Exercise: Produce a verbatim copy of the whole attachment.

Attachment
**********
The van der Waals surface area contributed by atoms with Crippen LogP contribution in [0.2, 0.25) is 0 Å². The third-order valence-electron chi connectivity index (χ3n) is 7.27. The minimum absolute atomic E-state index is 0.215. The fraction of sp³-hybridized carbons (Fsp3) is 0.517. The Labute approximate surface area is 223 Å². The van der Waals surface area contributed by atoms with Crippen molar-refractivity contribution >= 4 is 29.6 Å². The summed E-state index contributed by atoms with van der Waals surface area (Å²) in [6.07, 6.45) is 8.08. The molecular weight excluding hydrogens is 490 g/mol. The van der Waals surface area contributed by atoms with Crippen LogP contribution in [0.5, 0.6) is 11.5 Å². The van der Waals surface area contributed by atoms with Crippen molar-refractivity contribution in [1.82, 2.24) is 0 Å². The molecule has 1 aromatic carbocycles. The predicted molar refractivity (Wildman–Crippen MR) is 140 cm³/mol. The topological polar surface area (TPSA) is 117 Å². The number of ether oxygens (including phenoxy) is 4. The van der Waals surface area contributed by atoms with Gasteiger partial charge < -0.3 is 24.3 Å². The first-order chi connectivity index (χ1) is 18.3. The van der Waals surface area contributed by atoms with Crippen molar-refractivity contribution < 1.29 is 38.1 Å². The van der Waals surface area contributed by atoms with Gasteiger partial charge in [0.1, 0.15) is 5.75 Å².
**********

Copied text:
The van der Waals surface area contributed by atoms with Crippen LogP contribution in [0.2, 0.25) is 0 Å². The third-order valence-electron chi connectivity index (χ3n) is 7.27. The minimum absolute atomic E-state index is 0.215. The fraction of sp³-hybridized carbons (Fsp3) is 0.517. The Labute approximate surface area is 223 Å². The van der Waals surface area contributed by atoms with Crippen molar-refractivity contribution >= 4 is 29.6 Å². The summed E-state index contributed by atoms with van der Waals surface area (Å²) in [6.07, 6.45) is 8.08. The molecular weight excluding hydrogens is 490 g/mol. The van der Waals surface area contributed by atoms with Crippen LogP contribution in [0.5, 0.6) is 11.5 Å². The van der Waals surface area contributed by atoms with Crippen molar-refractivity contribution in [1.82, 2.24) is 0 Å². The molecule has 1 aromatic carbocycles. The predicted molar refractivity (Wildman–Crippen MR) is 140 cm³/mol. The topological polar surface area (TPSA) is 117 Å². The number of ether oxygens (including phenoxy) is 4. The van der Waals surface area contributed by atoms with Gasteiger partial charge < -0.3 is 24.3 Å². The first-order chi connectivity index (χ1) is 18.3. The van der Waals surface area contributed by atoms with Crippen molar-refractivity contribution < 1.29 is 38.1 Å². The van der Waals surface area contributed by atoms with Gasteiger partial charge in [0.1, 0.15) is 5.75 Å².